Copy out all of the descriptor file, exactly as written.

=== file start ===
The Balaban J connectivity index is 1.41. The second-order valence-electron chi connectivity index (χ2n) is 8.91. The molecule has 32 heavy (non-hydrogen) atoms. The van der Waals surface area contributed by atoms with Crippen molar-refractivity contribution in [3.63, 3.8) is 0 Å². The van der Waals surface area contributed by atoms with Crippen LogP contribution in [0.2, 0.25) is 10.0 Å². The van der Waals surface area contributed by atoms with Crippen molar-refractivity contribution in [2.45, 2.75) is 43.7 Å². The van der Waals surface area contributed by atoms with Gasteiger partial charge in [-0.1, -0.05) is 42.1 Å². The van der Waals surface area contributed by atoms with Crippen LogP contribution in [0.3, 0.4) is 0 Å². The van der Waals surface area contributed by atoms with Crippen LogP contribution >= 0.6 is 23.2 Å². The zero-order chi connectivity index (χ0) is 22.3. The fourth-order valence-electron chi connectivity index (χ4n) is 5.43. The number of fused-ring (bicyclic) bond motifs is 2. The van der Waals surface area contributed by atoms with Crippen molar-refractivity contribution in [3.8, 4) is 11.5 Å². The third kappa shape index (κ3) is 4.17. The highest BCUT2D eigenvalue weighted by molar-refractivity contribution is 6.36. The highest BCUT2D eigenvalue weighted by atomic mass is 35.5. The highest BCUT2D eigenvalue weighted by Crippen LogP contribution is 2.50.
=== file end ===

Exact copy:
The Balaban J connectivity index is 1.41. The second-order valence-electron chi connectivity index (χ2n) is 8.91. The molecule has 32 heavy (non-hydrogen) atoms. The van der Waals surface area contributed by atoms with Crippen molar-refractivity contribution in [3.63, 3.8) is 0 Å². The van der Waals surface area contributed by atoms with Crippen LogP contribution in [0.2, 0.25) is 10.0 Å². The van der Waals surface area contributed by atoms with Crippen molar-refractivity contribution in [2.45, 2.75) is 43.7 Å². The van der Waals surface area contributed by atoms with Gasteiger partial charge in [-0.1, -0.05) is 42.1 Å². The van der Waals surface area contributed by atoms with Crippen LogP contribution in [0.3, 0.4) is 0 Å². The van der Waals surface area contributed by atoms with Crippen LogP contribution >= 0.6 is 23.2 Å². The zero-order chi connectivity index (χ0) is 22.3. The fourth-order valence-electron chi connectivity index (χ4n) is 5.43. The number of fused-ring (bicyclic) bond motifs is 2. The van der Waals surface area contributed by atoms with Crippen molar-refractivity contribution in [3.8, 4) is 11.5 Å². The third kappa shape index (κ3) is 4.17. The highest BCUT2D eigenvalue weighted by molar-refractivity contribution is 6.36. The highest BCUT2D eigenvalue weighted by atomic mass is 35.5. The highest BCUT2D eigenvalue weighted by Crippen LogP contribution is 2.50.